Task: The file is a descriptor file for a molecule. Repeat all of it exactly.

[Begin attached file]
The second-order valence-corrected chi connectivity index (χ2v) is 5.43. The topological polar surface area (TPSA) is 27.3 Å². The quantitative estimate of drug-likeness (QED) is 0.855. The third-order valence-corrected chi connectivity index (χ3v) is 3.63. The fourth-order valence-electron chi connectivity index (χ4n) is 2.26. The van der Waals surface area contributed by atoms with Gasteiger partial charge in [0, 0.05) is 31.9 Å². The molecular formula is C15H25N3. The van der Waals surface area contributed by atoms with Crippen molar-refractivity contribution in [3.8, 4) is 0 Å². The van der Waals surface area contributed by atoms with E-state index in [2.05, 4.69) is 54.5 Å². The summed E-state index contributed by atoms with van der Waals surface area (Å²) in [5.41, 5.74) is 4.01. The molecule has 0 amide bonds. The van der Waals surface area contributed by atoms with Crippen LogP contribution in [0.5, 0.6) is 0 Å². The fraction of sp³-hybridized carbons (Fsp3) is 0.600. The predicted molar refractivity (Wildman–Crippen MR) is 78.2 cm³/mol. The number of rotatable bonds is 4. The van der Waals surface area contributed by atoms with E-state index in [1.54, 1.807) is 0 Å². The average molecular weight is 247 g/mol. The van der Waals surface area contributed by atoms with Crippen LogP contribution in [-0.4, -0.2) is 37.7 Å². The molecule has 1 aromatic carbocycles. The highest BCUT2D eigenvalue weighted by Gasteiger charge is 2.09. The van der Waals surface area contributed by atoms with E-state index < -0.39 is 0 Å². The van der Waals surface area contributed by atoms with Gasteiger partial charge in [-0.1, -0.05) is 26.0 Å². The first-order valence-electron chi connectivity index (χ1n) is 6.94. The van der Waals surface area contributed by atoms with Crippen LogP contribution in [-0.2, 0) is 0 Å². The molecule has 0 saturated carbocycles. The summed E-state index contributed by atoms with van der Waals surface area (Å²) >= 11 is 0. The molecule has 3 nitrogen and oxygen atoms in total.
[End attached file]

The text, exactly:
The second-order valence-corrected chi connectivity index (χ2v) is 5.43. The topological polar surface area (TPSA) is 27.3 Å². The quantitative estimate of drug-likeness (QED) is 0.855. The third-order valence-corrected chi connectivity index (χ3v) is 3.63. The fourth-order valence-electron chi connectivity index (χ4n) is 2.26. The van der Waals surface area contributed by atoms with Gasteiger partial charge in [0, 0.05) is 31.9 Å². The molecular formula is C15H25N3. The van der Waals surface area contributed by atoms with Crippen molar-refractivity contribution in [3.8, 4) is 0 Å². The van der Waals surface area contributed by atoms with E-state index in [2.05, 4.69) is 54.5 Å². The summed E-state index contributed by atoms with van der Waals surface area (Å²) in [5.41, 5.74) is 4.01. The molecule has 0 amide bonds. The van der Waals surface area contributed by atoms with Crippen LogP contribution in [0.5, 0.6) is 0 Å². The fraction of sp³-hybridized carbons (Fsp3) is 0.600. The predicted molar refractivity (Wildman–Crippen MR) is 78.2 cm³/mol. The number of rotatable bonds is 4. The van der Waals surface area contributed by atoms with E-state index in [1.54, 1.807) is 0 Å². The average molecular weight is 247 g/mol. The van der Waals surface area contributed by atoms with Crippen LogP contribution in [-0.4, -0.2) is 37.7 Å². The molecule has 1 aromatic carbocycles. The highest BCUT2D eigenvalue weighted by Gasteiger charge is 2.09. The van der Waals surface area contributed by atoms with E-state index < -0.39 is 0 Å². The van der Waals surface area contributed by atoms with Gasteiger partial charge in [-0.1, -0.05) is 26.0 Å². The first-order valence-electron chi connectivity index (χ1n) is 6.94. The van der Waals surface area contributed by atoms with Crippen LogP contribution in [-0.2, 0) is 0 Å². The molecule has 0 saturated carbocycles. The summed E-state index contributed by atoms with van der Waals surface area (Å²) >= 11 is 0. The molecule has 3 nitrogen and oxygen atoms in total.